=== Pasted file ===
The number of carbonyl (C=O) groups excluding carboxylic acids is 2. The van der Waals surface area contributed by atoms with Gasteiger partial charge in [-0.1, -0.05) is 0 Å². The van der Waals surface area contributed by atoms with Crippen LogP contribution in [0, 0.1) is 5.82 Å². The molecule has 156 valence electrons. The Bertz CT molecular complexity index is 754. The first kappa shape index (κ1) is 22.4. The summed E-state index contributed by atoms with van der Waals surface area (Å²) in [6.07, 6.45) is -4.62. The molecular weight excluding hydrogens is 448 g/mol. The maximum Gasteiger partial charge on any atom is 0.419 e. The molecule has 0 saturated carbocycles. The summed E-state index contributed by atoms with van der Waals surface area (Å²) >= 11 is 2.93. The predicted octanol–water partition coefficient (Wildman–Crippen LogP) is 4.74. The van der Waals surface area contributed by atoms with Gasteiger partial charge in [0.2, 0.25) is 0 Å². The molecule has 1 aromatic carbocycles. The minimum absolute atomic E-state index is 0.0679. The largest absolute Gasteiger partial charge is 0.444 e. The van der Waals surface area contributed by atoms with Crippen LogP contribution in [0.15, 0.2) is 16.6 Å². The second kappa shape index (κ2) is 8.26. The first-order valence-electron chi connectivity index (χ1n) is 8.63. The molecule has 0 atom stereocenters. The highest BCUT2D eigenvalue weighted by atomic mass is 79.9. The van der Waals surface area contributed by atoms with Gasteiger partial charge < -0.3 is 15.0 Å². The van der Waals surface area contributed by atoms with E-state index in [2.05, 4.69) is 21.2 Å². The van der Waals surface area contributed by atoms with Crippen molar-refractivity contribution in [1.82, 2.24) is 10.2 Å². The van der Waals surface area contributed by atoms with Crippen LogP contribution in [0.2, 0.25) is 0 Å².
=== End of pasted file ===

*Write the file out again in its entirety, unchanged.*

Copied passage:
The number of carbonyl (C=O) groups excluding carboxylic acids is 2. The van der Waals surface area contributed by atoms with Gasteiger partial charge in [-0.1, -0.05) is 0 Å². The van der Waals surface area contributed by atoms with Crippen LogP contribution in [0, 0.1) is 5.82 Å². The molecule has 156 valence electrons. The Bertz CT molecular complexity index is 754. The first kappa shape index (κ1) is 22.4. The summed E-state index contributed by atoms with van der Waals surface area (Å²) in [6.07, 6.45) is -4.62. The molecular weight excluding hydrogens is 448 g/mol. The maximum Gasteiger partial charge on any atom is 0.419 e. The molecule has 0 saturated carbocycles. The summed E-state index contributed by atoms with van der Waals surface area (Å²) >= 11 is 2.93. The predicted octanol–water partition coefficient (Wildman–Crippen LogP) is 4.74. The van der Waals surface area contributed by atoms with Gasteiger partial charge in [0.2, 0.25) is 0 Å². The molecule has 1 aromatic carbocycles. The minimum absolute atomic E-state index is 0.0679. The largest absolute Gasteiger partial charge is 0.444 e. The van der Waals surface area contributed by atoms with Crippen LogP contribution in [0.15, 0.2) is 16.6 Å². The second kappa shape index (κ2) is 8.26. The first-order valence-electron chi connectivity index (χ1n) is 8.63. The molecule has 0 atom stereocenters. The highest BCUT2D eigenvalue weighted by atomic mass is 79.9. The van der Waals surface area contributed by atoms with Gasteiger partial charge < -0.3 is 15.0 Å². The van der Waals surface area contributed by atoms with E-state index in [2.05, 4.69) is 21.2 Å². The van der Waals surface area contributed by atoms with Crippen molar-refractivity contribution in [1.82, 2.24) is 10.2 Å². The van der Waals surface area contributed by atoms with Crippen LogP contribution in [0.2, 0.25) is 0 Å².